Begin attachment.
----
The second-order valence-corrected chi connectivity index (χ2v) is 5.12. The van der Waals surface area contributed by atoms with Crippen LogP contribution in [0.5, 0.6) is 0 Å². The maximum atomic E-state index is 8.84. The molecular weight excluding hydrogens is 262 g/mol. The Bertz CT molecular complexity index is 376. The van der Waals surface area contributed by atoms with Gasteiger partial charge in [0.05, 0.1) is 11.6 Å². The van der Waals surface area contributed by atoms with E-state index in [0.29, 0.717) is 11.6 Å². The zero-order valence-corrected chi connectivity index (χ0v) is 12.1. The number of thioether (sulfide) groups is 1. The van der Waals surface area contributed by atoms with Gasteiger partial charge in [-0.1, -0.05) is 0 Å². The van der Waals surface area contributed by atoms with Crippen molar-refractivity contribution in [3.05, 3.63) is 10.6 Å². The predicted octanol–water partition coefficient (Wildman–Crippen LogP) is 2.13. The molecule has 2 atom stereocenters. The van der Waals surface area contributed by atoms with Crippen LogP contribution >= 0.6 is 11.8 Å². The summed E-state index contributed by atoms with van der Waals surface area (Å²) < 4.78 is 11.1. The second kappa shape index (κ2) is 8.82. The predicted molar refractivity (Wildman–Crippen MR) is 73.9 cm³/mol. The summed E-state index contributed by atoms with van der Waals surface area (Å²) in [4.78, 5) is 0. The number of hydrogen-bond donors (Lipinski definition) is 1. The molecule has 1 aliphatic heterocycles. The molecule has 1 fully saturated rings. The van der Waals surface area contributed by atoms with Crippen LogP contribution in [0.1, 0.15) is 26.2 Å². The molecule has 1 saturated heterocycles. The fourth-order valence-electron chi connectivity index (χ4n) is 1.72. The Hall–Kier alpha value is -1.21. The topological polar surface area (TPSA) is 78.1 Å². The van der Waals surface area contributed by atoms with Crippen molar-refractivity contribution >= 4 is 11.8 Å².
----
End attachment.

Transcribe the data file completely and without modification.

The second-order valence-corrected chi connectivity index (χ2v) is 5.12. The van der Waals surface area contributed by atoms with Crippen LogP contribution in [0.5, 0.6) is 0 Å². The maximum atomic E-state index is 8.84. The molecular weight excluding hydrogens is 262 g/mol. The Bertz CT molecular complexity index is 376. The van der Waals surface area contributed by atoms with Gasteiger partial charge in [0.05, 0.1) is 11.6 Å². The van der Waals surface area contributed by atoms with E-state index in [0.29, 0.717) is 11.6 Å². The zero-order valence-corrected chi connectivity index (χ0v) is 12.1. The number of thioether (sulfide) groups is 1. The van der Waals surface area contributed by atoms with Gasteiger partial charge in [-0.1, -0.05) is 0 Å². The van der Waals surface area contributed by atoms with Crippen molar-refractivity contribution in [3.05, 3.63) is 10.6 Å². The predicted octanol–water partition coefficient (Wildman–Crippen LogP) is 2.13. The molecule has 2 atom stereocenters. The van der Waals surface area contributed by atoms with Crippen LogP contribution >= 0.6 is 11.8 Å². The summed E-state index contributed by atoms with van der Waals surface area (Å²) < 4.78 is 11.1. The second kappa shape index (κ2) is 8.82. The predicted molar refractivity (Wildman–Crippen MR) is 73.9 cm³/mol. The summed E-state index contributed by atoms with van der Waals surface area (Å²) in [4.78, 5) is 0. The number of hydrogen-bond donors (Lipinski definition) is 1. The molecule has 1 aliphatic heterocycles. The molecule has 1 fully saturated rings. The van der Waals surface area contributed by atoms with Crippen LogP contribution in [0.1, 0.15) is 26.2 Å². The molecule has 1 saturated heterocycles. The fourth-order valence-electron chi connectivity index (χ4n) is 1.72. The Hall–Kier alpha value is -1.21. The topological polar surface area (TPSA) is 78.1 Å². The van der Waals surface area contributed by atoms with Crippen molar-refractivity contribution >= 4 is 11.8 Å².